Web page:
By: Mark Fitzgerald
Reflejos, the mostly Spanish-language suburban Chicago weekly published by the Daily Herald, comes into the new year riding a new marketing campaign, and with plans to tweak its design to increase the English-language content.
Using the theme “Progressive Latinos: Reflecting Excellence,” print and outdoor ads for Reflejos feature actual readers, and emphasize the paper’s “positive news” approach of reporting success stories among suburban Hispanics.
The ads include wraps suburban PACE buses, the first time the mass transit agency has advertised any kind of newspaper, according to Reflejos President and Publisher Jerry Campagna.
The new campaign evolved from marketing and editorial staff retreats, he said.
“We looked at the lifestyle profile of readers who come to Reflejos, and by and large they are not Reflejos as their entertainment guide, and not even necessarily for the news,” Campagna said. “It’s more that they’re looking for solutions. We start by saying, this is the news, this is what’s happening, and so what are the strategies or approaches people can take to address those situations.”
The ad campaign is intended to showcase the paper’s identity with its audience, he said: “This is who we are — we reflect you. This is our uniqueness. We reflect you. It isn’t just a branding statement that says, here, buy our newspaper.”
At the same time, the ads are a way to quickly convey to potential advertisers who the Reflejos audience is. While the paper has been successful in keeping long-time advertisers with its so-called “Latino Three-Step” marketing plan — in which the Reflejos Direct Marketing division advises advertisers on staffing, marketing and messaging approaches to the suburban Hispanic market — other potential advertisers have been cooler to the idea.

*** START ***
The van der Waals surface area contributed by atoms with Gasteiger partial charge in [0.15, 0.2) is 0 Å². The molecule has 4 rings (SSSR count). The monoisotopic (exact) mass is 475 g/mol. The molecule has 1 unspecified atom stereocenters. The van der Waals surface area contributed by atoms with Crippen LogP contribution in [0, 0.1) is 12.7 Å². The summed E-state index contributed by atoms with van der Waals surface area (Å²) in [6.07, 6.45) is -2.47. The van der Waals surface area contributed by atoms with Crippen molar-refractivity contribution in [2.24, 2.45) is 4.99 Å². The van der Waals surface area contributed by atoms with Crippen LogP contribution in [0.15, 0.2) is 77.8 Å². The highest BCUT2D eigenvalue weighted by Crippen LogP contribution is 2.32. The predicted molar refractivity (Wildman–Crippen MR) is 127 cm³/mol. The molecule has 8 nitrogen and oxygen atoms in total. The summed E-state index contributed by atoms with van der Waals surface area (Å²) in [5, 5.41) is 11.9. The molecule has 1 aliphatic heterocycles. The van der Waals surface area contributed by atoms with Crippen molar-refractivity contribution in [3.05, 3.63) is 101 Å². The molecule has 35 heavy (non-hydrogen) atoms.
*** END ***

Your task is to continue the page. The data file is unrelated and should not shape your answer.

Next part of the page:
“That was a part that we weren’t seeing, maybe because we were too close to it,” Campagna said. Clients who make major ad buys “almost always say this fits into a much bigger approach to reaching this marketing segment — but not everybody wants to take that big approach.”
In 2007, the paper will also begin to “evolve” the print design that was radically overhauled by famed designer Mario Garcia in 2004. Garcia argued that it was wasteful to print every article in full English and Spanish versions, and instead, with most articles, provided space for a full version in Spanish with a digest in English near the middle or bottom of the article.
Reflejos now intends to provide longer summaries in English, and to anchor all of them at the top of pages to aid in navigation.
“It will still have the ‘fusion’ format,” Campagna said, “but the (Spanish to English ratio) will probably be more 60/40 or 70/30, where right now it’s 80/20.”